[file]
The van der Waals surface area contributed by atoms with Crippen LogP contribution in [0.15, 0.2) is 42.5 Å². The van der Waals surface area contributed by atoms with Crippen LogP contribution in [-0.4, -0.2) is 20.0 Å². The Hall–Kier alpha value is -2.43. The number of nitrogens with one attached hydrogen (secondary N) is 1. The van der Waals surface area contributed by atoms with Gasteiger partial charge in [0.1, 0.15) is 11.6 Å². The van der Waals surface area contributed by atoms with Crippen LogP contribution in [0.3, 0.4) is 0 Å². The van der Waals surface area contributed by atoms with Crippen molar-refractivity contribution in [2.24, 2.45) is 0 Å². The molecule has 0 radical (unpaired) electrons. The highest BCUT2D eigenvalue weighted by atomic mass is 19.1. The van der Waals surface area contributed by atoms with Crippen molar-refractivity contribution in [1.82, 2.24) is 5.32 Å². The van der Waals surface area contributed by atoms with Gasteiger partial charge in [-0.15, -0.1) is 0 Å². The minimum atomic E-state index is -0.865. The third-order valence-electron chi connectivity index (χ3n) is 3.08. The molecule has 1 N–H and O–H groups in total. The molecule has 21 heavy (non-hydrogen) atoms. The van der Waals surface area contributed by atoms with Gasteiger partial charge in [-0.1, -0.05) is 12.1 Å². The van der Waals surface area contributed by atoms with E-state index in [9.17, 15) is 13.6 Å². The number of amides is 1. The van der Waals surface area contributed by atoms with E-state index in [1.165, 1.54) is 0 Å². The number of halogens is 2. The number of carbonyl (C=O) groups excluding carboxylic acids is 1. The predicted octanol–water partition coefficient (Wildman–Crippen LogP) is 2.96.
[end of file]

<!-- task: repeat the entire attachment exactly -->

The van der Waals surface area contributed by atoms with Crippen LogP contribution in [0.15, 0.2) is 42.5 Å². The van der Waals surface area contributed by atoms with Crippen LogP contribution in [-0.4, -0.2) is 20.0 Å². The Hall–Kier alpha value is -2.43. The number of nitrogens with one attached hydrogen (secondary N) is 1. The van der Waals surface area contributed by atoms with Gasteiger partial charge in [0.1, 0.15) is 11.6 Å². The van der Waals surface area contributed by atoms with Crippen LogP contribution in [0.3, 0.4) is 0 Å². The van der Waals surface area contributed by atoms with Crippen molar-refractivity contribution in [2.24, 2.45) is 0 Å². The molecule has 0 radical (unpaired) electrons. The highest BCUT2D eigenvalue weighted by atomic mass is 19.1. The van der Waals surface area contributed by atoms with Crippen molar-refractivity contribution in [1.82, 2.24) is 5.32 Å². The van der Waals surface area contributed by atoms with Gasteiger partial charge in [-0.15, -0.1) is 0 Å². The minimum atomic E-state index is -0.865. The third-order valence-electron chi connectivity index (χ3n) is 3.08. The molecule has 1 N–H and O–H groups in total. The molecule has 21 heavy (non-hydrogen) atoms. The van der Waals surface area contributed by atoms with Gasteiger partial charge in [-0.1, -0.05) is 12.1 Å². The van der Waals surface area contributed by atoms with E-state index in [9.17, 15) is 13.6 Å². The number of amides is 1. The van der Waals surface area contributed by atoms with E-state index in [1.165, 1.54) is 0 Å². The number of halogens is 2. The number of carbonyl (C=O) groups excluding carboxylic acids is 1. The predicted octanol–water partition coefficient (Wildman–Crippen LogP) is 2.96.